I saw lots of signs being held up at the convention this year. Must be a new thing. These were the funniest.

By far, my favorite Loki on the show. When I asked for a picture, she went straight to her poses. Photographer's dream!

The Voltron behind her was a bit distracting, though.

A random assortment of costumes, backed up by all the social media icons you could ask for in 2013.

Two Venoms. Lots of tongue.

Honestly, I don't know what the knights here are from. In retrospect, I'm too distracted by the Sailor Moon guy with the impressive abs on the far right just behind them.

Kids in cosplay are ridiculously cute.

Shredder wins. I found an April O'Neil cosplayer later. Too bad I couldn't bring them all together for the saddest cosplay pic ever.

It's like Neal Adams was drawing this Mr. T. He got along well with Harley Quinn. Again, the background cosplayer on the far left threatens to steal the scene.

Harley was awesome. She stayed in character because she was having fun.

Yes, this is Mr. T screaming, "Welcome to Comic-KHAAAAN!" There is video of this moment. I hope he posts it on-line someday.

Greaser Justice League? Awesome stuff.

From a pure photographic standpoint, this might be my favorite picture of the day. Gandalf the Gray in black and white looks like a classic film-era grainy shot. In real life, the background was bright red and distracting.

Would it be a CBR Photo Parade without a Storm Trooper?

Batman interviewing two Power Girls -- wait, is that a "Saga" cosplayer in the upper left corner?

Teen Titans types were very popular.

Sharknado: 2013's Snakes on a Plane.

Pretty good Scarecrow, but Pimp Deadpool threatens to steal the scene from behind.

Adventure Time! I've never watched the show, have no interest in it, but I know it sells comics like hot cakes and will get me 100 extra hits on this column for including them. Off to the right, you can see a Pikachu cosplayer.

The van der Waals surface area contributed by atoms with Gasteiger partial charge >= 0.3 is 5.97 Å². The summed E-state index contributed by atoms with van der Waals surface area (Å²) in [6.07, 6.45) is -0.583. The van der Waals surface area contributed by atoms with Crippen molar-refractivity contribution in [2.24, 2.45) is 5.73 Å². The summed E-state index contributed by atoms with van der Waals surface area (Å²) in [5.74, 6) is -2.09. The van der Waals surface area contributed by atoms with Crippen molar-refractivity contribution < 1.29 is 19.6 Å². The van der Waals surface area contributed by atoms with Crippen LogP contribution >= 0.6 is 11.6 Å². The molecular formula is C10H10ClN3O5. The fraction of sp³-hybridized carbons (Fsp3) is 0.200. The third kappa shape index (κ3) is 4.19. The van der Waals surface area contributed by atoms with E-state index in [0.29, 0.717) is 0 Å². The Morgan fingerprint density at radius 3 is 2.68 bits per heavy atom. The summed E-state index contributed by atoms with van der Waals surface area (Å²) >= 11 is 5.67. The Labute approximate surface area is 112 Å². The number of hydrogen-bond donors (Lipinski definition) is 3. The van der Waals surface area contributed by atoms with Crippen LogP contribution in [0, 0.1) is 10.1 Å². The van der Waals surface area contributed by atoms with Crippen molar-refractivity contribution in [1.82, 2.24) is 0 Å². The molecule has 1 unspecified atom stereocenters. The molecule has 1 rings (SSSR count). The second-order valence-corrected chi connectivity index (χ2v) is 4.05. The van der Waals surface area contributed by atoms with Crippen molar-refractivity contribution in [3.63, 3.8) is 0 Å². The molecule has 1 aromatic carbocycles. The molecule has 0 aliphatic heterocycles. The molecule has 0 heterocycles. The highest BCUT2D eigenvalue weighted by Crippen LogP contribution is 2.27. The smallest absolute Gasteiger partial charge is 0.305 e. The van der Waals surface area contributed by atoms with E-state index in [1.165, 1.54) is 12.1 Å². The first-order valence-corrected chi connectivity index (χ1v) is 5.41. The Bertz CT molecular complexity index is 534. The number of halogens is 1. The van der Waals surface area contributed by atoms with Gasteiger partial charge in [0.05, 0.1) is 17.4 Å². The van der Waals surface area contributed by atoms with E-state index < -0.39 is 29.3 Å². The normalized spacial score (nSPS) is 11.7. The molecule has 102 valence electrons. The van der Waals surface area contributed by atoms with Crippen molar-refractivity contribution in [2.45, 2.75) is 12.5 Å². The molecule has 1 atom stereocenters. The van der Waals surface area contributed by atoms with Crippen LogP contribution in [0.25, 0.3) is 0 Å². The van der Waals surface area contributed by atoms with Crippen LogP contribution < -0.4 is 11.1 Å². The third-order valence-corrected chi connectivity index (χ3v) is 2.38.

The men of 300 attracted a large number of the woman in attendance to have their pictures taken.

Not comics, I know, but how can I pass up a "Spaceballs" cosplay? He's his own best friend! But, wait, it IS comics: That's Starman walking behind them to the right.

This is a rejected photo reference from Alex Ross' next DC cover, isn't it? And is that Rikki Barnes in the background? Rob Liefeld characters were everywhere at this show.

This is Spider-Woman taking a picture of DC's Trinity, as a female Wolverine and Rogue walk by on the left.

There's a political cartoonist's take on the industry here, with a Rob Liefeld character photobombing a DC character photo op. Somehow, that works.

Going a little wider, you get a better sense of Deadpool's rubber chicken, plus a cameo from Spider-Man with his iPhone wrapped around his arm.

That same Deadpool then photobombed this family of Deadpool cosplayers themed out to Super Mario Bros. Love it.

If there's ever another Marvel/DC crossover, I bet this won't be a panel in it at all.


I have more pictures. We'll do Part Two of this Parade next week, which includes lots of X-Men, disembodied heads, cars, Predator, and more Deadpool, I'm sure.

There was some exciting news breaking at NYCC that I'll cover next week. Some of it is very cool, indeed. NYCC is starting to challenge the convention in San Diego for the mindshare of the comics community.

Here's the comparison I've had rolling around in my mind this weekend: Before Comic-Con International: San Diego starts, comic companies make all their announcements so as not to get lost in the convention. Before this convention in New York, comic publishers tease the products they plan to announce at the show. In a weird way, NYCC is more of a comics show than San Diego, just because Hollywood isn't saving their announcements and flying their entire casts across the country for it. Food for thought.